Question #d80bb

1 Answer
Nov 8, 2016

Answer:

Here's how you can do that.

Explanation:

The idea here is that you need to work with the solution's percent concentration by mass, #"%m/m"#, to figure out how much solute you have in your sample.

So, the solution's percent concentration by mass is a measure of how many grams of solute you get in #"100 g"# of solution. Indirectly, this can help you figure out how many grams of solvent you have in #"100 g"# of solution, since

#color(purple)(bar(ul(|color(white)(a/a)color(black)(m_"solution" = m_"solute" + m_"solvent")color(white)(a/a)|)))#

In your case, a #"17.3% m/m"# solution will contain #"17.3 g"# of solute for every #"100 g"# of solution. This is, of course, equivalent to saying that #"100 g"# of this solution contains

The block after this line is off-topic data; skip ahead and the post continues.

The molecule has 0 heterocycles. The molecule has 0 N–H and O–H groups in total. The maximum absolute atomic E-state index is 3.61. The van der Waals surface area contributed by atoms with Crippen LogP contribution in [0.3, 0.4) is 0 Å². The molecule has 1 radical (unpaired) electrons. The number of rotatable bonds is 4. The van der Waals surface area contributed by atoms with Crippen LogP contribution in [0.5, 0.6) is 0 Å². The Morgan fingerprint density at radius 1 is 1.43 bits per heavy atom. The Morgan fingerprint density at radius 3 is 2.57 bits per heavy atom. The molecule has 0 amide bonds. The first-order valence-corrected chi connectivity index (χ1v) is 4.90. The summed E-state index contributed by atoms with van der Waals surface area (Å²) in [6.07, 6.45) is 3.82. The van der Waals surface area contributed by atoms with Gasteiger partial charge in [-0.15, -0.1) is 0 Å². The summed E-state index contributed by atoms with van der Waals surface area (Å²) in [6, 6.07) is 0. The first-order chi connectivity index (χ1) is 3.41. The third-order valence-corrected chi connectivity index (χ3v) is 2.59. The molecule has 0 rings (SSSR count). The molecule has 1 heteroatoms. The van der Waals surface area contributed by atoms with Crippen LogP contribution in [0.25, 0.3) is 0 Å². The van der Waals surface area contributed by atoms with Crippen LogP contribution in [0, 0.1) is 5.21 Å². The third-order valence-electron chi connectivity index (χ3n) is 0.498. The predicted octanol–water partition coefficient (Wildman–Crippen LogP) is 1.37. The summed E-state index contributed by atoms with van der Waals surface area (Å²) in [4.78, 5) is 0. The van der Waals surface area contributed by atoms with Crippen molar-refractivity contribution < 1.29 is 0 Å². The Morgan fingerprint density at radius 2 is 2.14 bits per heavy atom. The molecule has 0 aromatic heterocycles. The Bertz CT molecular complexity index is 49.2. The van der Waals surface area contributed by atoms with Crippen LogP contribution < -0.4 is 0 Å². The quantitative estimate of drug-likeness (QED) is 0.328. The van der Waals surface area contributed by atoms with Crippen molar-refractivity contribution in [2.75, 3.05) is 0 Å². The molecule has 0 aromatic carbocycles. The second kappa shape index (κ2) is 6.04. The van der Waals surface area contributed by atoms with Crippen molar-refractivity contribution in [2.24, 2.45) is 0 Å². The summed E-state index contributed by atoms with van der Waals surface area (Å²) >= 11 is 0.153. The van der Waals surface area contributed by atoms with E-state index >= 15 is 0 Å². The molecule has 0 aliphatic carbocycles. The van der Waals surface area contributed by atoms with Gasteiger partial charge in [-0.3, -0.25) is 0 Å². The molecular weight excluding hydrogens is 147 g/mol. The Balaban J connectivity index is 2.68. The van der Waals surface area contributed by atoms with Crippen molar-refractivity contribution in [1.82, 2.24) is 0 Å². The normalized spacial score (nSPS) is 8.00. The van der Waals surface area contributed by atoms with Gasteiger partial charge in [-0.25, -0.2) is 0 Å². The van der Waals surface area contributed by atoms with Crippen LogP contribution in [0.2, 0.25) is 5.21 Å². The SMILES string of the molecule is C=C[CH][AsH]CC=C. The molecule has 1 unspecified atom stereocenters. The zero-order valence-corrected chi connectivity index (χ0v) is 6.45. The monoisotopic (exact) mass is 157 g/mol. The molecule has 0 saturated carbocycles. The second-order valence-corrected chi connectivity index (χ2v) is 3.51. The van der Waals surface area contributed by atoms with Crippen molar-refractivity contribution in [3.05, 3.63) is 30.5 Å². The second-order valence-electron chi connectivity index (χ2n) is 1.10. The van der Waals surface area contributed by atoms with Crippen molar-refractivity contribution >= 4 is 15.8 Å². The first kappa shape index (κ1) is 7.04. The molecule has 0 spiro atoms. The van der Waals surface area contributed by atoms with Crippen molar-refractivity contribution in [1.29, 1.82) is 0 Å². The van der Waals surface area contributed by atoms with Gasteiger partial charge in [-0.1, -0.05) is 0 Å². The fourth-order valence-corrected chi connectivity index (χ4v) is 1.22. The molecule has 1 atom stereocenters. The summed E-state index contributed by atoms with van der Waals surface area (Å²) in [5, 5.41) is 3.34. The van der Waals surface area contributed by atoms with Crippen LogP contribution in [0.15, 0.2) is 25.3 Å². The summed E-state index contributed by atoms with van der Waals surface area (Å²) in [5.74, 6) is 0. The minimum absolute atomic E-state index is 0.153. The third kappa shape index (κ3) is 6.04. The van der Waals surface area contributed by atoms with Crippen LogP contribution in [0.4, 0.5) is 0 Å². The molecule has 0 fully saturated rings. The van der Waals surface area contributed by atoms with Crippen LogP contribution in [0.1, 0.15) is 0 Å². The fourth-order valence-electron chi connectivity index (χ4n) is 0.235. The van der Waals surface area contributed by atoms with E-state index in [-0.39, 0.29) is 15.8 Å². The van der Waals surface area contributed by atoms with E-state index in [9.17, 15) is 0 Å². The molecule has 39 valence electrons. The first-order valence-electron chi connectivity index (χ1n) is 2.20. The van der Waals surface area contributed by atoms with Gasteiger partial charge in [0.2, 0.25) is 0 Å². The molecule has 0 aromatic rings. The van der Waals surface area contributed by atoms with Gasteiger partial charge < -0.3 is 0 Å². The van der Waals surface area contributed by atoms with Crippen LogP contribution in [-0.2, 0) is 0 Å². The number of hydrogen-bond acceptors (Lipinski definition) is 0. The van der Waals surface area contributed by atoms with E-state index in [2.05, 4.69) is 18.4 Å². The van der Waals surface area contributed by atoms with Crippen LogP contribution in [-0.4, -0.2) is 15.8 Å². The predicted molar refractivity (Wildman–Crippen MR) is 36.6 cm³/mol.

#m_"solvent" = overbrace("100 g")^(color(blue)("mass of solution")) - overbrace("17.3 g")^(color(darkgreen)("mass of solute")) = "82.7 g solvent"#

Now all you have to do is scale up this proportion to figure out how many grams of solution would contain #"355.2 g"# of solvent

#355.2 color(red)(cancel(color(black)("g solvent"))) * "100 g solution"/(82.7 color(red)(cancel(color(black)("g solvent")))) = color(green)(bar(ul(|color(white)(a/a)color(black)("429.5 g solution")color(white)(a/a)|)))#

Therefore, the mass of solute must be

#m_"solute" = "429.5 g" - "355.2 g" = color(green)(bar(ul(|color(white)(a/a)color(black)("74.3 g solute")color(white)(a/a)|)))#